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Budget and Brexit related bills continue through Parliament

28 November 2017

Last week the Chancellor of the Exchequer delivered the first Budget of the current Parliament. It focused on addressing the UK’s investment in research and development and announced a number of measures aimed at addressing ‘inter-generational unfairness’ for young people – including changes to stamp duty land tax aimed at helping people on to the housing ladder.

Read our full Budget summary of the announcements and our response to the announcements.

The House of Commons continued to debate the EU (Withdrawal) Bill at Committee Stage and the Taxation (Cross-border Trade) Bill (formerly known as the Customs Bill) was read out for the first time, which will give the government the ability to establish a standalone customs regime following Brexit.

The Financial Guidance and Claims Bill was read for the final time in the House of Lords, where the government stated that it will table amendments (in the House of Commons) to ban cold calling.

The Sanctions and Anti-Money Laundering Bill was debated at committee stage in the House of Lords for the first time, in which the Labour Spokesperson for Foreign Affairs said a Law Society briefing ‘raised huge concerns’ about Clause 16 (which gives ministers powers to introduce substantive new indictable criminal offences), and added to the “wide range of opinion” against the government on this.

Looking ahead to this week, the Law Society has briefed a number of backbench MPs ahead of a debate on legal aid in the House of Commons on Wednesday. The Law Society launched its Early Advice campaign.

In addition, Brexit spokespeople from the Labour Party and the Liberal Democrats will give evidence to the House of Lords Constitution Committee as part of its inquiry on the EU (Withdrawal) Bill. The Department for Business, Energy and Industrial Strategy has also published a white paper on its Industrial Strategy.

This week in Parliament

Monday 27 November

House of Commons

  • Continuation of the Budget Debate
  • Communities and Local government Select Committee: Homelessness Reduction Act 2017 – one off evidence session on the government consultation


  • Department for Business, Energy and Industrial Strategy to launch a white paper on a ‘long term plan to boost the productivity and earning power’ of people in the UK.

Tuesday 28 November

House of Commons

  • Treasury Oral Questions
  • Conclusions of the Budget debate
  • Public Administration and Constitutional Affairs Committee: Devolution and Exiting the EU. Witnesses include:
    • Liberal Democrat Shadow Brexit spokesperson Tom Brake MP
    • Shadow Secretary for Exiting the European Union Sir Keir Starmer QC MP.

House of Lords

  • Oral questions on proposed Domestic Violence and Abuse Bill and the inclusion of measures to prevent violence against women and girls and measures to deal with perpetrators.

Wednesday 29 November

House of Commons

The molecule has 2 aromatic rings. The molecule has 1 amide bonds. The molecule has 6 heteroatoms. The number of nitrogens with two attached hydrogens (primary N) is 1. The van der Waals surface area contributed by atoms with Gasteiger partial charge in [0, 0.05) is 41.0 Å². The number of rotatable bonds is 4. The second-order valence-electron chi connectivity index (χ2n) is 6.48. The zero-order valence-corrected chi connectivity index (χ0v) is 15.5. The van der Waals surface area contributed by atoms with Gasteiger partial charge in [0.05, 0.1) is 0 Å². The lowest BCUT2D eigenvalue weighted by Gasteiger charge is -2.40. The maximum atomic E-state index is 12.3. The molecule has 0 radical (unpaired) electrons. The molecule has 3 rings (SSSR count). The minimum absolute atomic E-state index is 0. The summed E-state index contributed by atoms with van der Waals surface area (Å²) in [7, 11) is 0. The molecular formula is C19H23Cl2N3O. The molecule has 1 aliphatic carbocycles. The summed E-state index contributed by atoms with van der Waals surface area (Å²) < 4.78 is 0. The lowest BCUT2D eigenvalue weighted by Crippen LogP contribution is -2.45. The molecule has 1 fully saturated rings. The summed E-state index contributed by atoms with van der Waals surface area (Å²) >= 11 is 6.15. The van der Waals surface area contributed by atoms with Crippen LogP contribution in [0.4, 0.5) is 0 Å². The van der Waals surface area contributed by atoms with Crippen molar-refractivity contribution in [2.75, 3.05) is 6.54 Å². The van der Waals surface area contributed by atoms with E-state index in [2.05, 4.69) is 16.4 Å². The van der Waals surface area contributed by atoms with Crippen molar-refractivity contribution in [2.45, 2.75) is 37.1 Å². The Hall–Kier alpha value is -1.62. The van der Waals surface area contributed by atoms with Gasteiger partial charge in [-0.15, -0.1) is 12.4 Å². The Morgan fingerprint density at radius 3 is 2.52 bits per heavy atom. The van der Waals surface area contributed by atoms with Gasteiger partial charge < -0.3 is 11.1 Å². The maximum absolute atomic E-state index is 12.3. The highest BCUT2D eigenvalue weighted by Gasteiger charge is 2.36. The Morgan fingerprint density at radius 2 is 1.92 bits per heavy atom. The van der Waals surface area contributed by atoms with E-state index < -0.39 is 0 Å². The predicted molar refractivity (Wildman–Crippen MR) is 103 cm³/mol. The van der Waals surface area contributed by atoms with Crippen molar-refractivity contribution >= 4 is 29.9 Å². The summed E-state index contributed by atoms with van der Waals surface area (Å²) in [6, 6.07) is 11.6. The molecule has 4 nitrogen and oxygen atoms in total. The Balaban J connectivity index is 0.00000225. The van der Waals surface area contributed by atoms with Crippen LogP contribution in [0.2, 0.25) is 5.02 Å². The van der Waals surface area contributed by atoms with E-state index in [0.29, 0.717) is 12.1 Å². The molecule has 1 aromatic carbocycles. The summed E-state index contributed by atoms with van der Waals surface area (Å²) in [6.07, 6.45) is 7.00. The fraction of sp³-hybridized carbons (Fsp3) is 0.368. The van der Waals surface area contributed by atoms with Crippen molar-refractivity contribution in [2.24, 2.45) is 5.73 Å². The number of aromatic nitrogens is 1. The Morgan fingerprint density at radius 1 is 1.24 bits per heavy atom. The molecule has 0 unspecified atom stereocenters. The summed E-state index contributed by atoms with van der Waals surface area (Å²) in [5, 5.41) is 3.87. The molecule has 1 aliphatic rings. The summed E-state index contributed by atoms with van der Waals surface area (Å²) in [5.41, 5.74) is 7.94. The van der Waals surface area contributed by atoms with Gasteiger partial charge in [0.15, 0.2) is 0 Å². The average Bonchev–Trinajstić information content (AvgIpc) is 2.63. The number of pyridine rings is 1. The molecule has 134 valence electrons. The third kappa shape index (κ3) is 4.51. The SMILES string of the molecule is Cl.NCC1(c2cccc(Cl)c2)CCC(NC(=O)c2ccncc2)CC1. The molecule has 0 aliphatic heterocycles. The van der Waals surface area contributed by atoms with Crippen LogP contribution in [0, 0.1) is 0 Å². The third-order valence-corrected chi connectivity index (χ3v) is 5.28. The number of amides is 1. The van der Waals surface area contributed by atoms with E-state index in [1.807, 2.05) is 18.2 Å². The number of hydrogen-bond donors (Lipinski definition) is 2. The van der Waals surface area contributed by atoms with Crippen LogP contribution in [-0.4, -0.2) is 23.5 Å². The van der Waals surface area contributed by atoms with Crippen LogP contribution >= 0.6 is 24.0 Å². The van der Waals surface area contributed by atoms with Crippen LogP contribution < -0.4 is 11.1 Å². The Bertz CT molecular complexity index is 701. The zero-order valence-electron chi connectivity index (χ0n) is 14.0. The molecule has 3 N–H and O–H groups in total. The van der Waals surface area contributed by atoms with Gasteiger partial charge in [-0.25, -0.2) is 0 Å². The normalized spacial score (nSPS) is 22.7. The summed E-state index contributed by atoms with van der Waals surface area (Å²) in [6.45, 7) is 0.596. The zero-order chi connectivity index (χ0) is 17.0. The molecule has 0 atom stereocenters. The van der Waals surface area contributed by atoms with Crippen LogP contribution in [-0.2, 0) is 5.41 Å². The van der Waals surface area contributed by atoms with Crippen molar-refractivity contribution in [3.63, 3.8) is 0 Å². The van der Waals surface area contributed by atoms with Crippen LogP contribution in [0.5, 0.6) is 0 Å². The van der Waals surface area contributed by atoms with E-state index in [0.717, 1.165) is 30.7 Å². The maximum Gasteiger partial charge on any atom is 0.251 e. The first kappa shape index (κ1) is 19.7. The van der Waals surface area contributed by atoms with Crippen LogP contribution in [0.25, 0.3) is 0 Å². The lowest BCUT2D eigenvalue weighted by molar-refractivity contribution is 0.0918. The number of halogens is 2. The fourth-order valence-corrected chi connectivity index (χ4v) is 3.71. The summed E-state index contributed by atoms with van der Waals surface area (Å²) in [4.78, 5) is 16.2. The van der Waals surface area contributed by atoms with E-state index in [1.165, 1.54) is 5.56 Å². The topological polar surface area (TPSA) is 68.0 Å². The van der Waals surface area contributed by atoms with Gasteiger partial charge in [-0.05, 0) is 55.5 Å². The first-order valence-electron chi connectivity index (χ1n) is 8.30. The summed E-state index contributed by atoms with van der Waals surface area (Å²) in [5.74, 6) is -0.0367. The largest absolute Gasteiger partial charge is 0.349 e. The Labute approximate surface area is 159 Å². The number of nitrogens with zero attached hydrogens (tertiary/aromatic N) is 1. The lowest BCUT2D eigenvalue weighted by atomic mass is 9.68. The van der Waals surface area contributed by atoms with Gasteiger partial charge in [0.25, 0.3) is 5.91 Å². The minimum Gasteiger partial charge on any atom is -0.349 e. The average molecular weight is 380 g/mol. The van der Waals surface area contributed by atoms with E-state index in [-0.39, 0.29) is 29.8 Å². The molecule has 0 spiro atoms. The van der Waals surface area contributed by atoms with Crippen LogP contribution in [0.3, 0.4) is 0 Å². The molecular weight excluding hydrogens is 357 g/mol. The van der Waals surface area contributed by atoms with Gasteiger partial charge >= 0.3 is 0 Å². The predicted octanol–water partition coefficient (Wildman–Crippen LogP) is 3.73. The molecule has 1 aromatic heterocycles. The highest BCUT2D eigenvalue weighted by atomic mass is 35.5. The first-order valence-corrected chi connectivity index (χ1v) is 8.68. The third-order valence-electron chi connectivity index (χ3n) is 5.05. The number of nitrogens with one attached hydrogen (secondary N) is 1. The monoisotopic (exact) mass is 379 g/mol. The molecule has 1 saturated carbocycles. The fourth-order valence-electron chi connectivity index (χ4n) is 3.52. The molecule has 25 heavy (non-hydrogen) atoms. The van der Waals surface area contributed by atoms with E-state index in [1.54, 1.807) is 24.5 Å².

• Backbench debate on Legal Aid, led by Paul Sweeney MP

House of Lords

  • Constitution Committee Oral Evidence on EU (Withdrawal) Bill. Witnesses include:
    • Liberal Democrat Shadow Brexit spokesperson Tom Brake MP
    • Shadow Secretary for Exiting the European Union Sir Keir Starmer QC MP.
  • Sanctions and Anti-Money Laundering Bill – Committee Stage (Day 2)

Thursday 30 November

  • Nothing relevant

Friday 1 December

  • Nothing relevant

Last Week in Parliament

Monday 20 November

House of Commons

Taxation (Cross-border Trade) Bill

The government’s Customs Bill has been published and renamed the Taxation (Cross-border Trade) Bill. It will give the government the ability to establish a standalone customs regime, and ensure that VAT and excise legislation operates effectively after Brexit. Read the full text of the Bill and the explanatory notes.

Purpose of the bill: The Taxation (Cross-border Trade) Bill is sponsored by the Treasury, and does not presuppose any particular outcome from the negotiations. In assessing the options for the UK’s future customs relationship with the EU (and therefore, how the government uses the powers in the Bill), the government will be guided by what delivers the greatest economic advantage to the UK, and by three strategic objectives:

  • Ensuring UK-EU trade is as frictionless as possible;
  • Avoiding a hard border between Ireland and Northern Ireland; and
  • Establishing an independent international trade policy.

The Bill’s purpose is to allow the government to:

  • Charge and vary customs duty on goods;
  • Specify which goods are subject to what duty;
  • Set preferential or additional duties in certain circumstances – e.g. to secure the benefits of global free trade while protecting domestic industries, providing necessary and proportionate safeguards against unfair trade;
  • Support developing countries by offering preferential treatment; and
  • Ensure that VAT and excise legislation function effectively upon EU exit.

A date for Second Reading of the Bill has not been set yet.